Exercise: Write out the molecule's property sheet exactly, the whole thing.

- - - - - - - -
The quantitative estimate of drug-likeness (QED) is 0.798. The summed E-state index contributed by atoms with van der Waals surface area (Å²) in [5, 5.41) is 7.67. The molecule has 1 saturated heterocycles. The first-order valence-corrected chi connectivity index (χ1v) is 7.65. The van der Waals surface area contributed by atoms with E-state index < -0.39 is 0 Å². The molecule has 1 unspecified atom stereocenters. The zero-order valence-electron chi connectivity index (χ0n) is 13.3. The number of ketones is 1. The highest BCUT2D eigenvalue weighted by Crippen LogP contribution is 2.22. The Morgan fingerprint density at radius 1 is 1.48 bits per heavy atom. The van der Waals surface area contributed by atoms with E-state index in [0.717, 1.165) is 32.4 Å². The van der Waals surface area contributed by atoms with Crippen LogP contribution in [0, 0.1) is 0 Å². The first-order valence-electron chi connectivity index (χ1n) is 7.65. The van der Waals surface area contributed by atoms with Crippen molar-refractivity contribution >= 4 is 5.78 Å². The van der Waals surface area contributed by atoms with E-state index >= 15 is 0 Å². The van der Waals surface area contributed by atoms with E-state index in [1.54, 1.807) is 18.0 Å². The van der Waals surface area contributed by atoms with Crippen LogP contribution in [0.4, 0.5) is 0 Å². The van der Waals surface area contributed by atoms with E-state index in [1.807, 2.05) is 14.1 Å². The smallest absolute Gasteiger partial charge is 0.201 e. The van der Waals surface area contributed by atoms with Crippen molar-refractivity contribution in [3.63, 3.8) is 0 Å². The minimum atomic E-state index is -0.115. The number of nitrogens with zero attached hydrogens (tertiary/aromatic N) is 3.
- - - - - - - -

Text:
The quantitative estimate of drug-likeness (QED) is 0.798. The summed E-state index contributed by atoms with van der Waals surface area (Å²) in [5, 5.41) is 7.67. The molecule has 1 saturated heterocycles. The first-order valence-corrected chi connectivity index (χ1v) is 7.65. The van der Waals surface area contributed by atoms with E-state index < -0.39 is 0 Å². The molecule has 1 unspecified atom stereocenters. The zero-order valence-electron chi connectivity index (χ0n) is 13.3. The number of ketones is 1. The highest BCUT2D eigenvalue weighted by Crippen LogP contribution is 2.22. The Morgan fingerprint density at radius 1 is 1.48 bits per heavy atom. The van der Waals surface area contributed by atoms with E-state index in [0.717, 1.165) is 32.4 Å². The van der Waals surface area contributed by atoms with Crippen LogP contribution in [0, 0.1) is 0 Å². The first-order valence-electron chi connectivity index (χ1n) is 7.65. The van der Waals surface area contributed by atoms with Crippen molar-refractivity contribution >= 4 is 5.78 Å². The van der Waals surface area contributed by atoms with E-state index >= 15 is 0 Å². The van der Waals surface area contributed by atoms with E-state index in [1.54, 1.807) is 18.0 Å². The van der Waals surface area contributed by atoms with Crippen LogP contribution in [0.4, 0.5) is 0 Å². The van der Waals surface area contributed by atoms with E-state index in [1.807, 2.05) is 14.1 Å². The smallest absolute Gasteiger partial charge is 0.201 e. The van der Waals surface area contributed by atoms with Crippen molar-refractivity contribution in [3.63, 3.8) is 0 Å². The minimum atomic E-state index is -0.115. The number of nitrogens with zero attached hydrogens (tertiary/aromatic N) is 3.